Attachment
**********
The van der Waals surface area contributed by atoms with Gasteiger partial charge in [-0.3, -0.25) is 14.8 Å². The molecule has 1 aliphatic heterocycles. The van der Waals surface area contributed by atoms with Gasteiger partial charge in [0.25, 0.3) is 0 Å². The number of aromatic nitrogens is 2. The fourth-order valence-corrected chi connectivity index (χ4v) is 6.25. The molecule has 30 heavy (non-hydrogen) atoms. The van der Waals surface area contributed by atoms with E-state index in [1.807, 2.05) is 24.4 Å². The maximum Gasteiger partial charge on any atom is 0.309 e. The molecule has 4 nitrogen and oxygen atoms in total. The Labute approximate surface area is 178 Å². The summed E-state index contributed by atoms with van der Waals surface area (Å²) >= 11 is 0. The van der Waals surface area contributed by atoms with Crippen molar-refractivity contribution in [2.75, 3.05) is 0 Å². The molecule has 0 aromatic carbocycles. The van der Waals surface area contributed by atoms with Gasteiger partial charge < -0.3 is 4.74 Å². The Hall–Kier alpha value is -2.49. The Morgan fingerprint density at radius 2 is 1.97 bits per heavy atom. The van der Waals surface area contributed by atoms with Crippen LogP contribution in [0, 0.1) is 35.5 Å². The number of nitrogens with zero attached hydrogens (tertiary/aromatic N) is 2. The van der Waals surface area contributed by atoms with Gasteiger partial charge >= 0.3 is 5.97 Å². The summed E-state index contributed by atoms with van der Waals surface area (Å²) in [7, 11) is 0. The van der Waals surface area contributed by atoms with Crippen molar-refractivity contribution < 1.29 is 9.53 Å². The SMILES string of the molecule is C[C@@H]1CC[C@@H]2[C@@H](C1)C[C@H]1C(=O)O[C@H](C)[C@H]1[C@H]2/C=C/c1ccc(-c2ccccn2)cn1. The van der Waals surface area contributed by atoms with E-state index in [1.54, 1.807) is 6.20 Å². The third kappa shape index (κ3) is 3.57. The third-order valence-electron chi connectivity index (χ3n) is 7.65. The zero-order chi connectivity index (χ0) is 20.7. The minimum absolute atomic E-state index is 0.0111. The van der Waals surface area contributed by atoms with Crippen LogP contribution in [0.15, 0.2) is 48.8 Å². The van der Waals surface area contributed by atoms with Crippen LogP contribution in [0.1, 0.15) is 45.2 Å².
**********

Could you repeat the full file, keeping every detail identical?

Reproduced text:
The van der Waals surface area contributed by atoms with Gasteiger partial charge in [-0.3, -0.25) is 14.8 Å². The molecule has 1 aliphatic heterocycles. The van der Waals surface area contributed by atoms with Gasteiger partial charge in [0.25, 0.3) is 0 Å². The number of aromatic nitrogens is 2. The fourth-order valence-corrected chi connectivity index (χ4v) is 6.25. The molecule has 30 heavy (non-hydrogen) atoms. The van der Waals surface area contributed by atoms with E-state index in [1.807, 2.05) is 24.4 Å². The maximum Gasteiger partial charge on any atom is 0.309 e. The molecule has 4 nitrogen and oxygen atoms in total. The Labute approximate surface area is 178 Å². The summed E-state index contributed by atoms with van der Waals surface area (Å²) >= 11 is 0. The van der Waals surface area contributed by atoms with Crippen molar-refractivity contribution in [2.75, 3.05) is 0 Å². The molecule has 0 aromatic carbocycles. The van der Waals surface area contributed by atoms with Gasteiger partial charge < -0.3 is 4.74 Å². The Hall–Kier alpha value is -2.49. The Morgan fingerprint density at radius 2 is 1.97 bits per heavy atom. The van der Waals surface area contributed by atoms with Crippen LogP contribution in [0, 0.1) is 35.5 Å². The number of nitrogens with zero attached hydrogens (tertiary/aromatic N) is 2. The van der Waals surface area contributed by atoms with Gasteiger partial charge >= 0.3 is 5.97 Å². The summed E-state index contributed by atoms with van der Waals surface area (Å²) in [7, 11) is 0. The van der Waals surface area contributed by atoms with Crippen molar-refractivity contribution < 1.29 is 9.53 Å². The SMILES string of the molecule is C[C@@H]1CC[C@@H]2[C@@H](C1)C[C@H]1C(=O)O[C@H](C)[C@H]1[C@H]2/C=C/c1ccc(-c2ccccn2)cn1. The van der Waals surface area contributed by atoms with E-state index in [1.54, 1.807) is 6.20 Å². The third kappa shape index (κ3) is 3.57. The third-order valence-electron chi connectivity index (χ3n) is 7.65. The zero-order chi connectivity index (χ0) is 20.7. The minimum absolute atomic E-state index is 0.0111. The van der Waals surface area contributed by atoms with Crippen LogP contribution in [0.15, 0.2) is 48.8 Å². The van der Waals surface area contributed by atoms with Crippen LogP contribution in [0.1, 0.15) is 45.2 Å².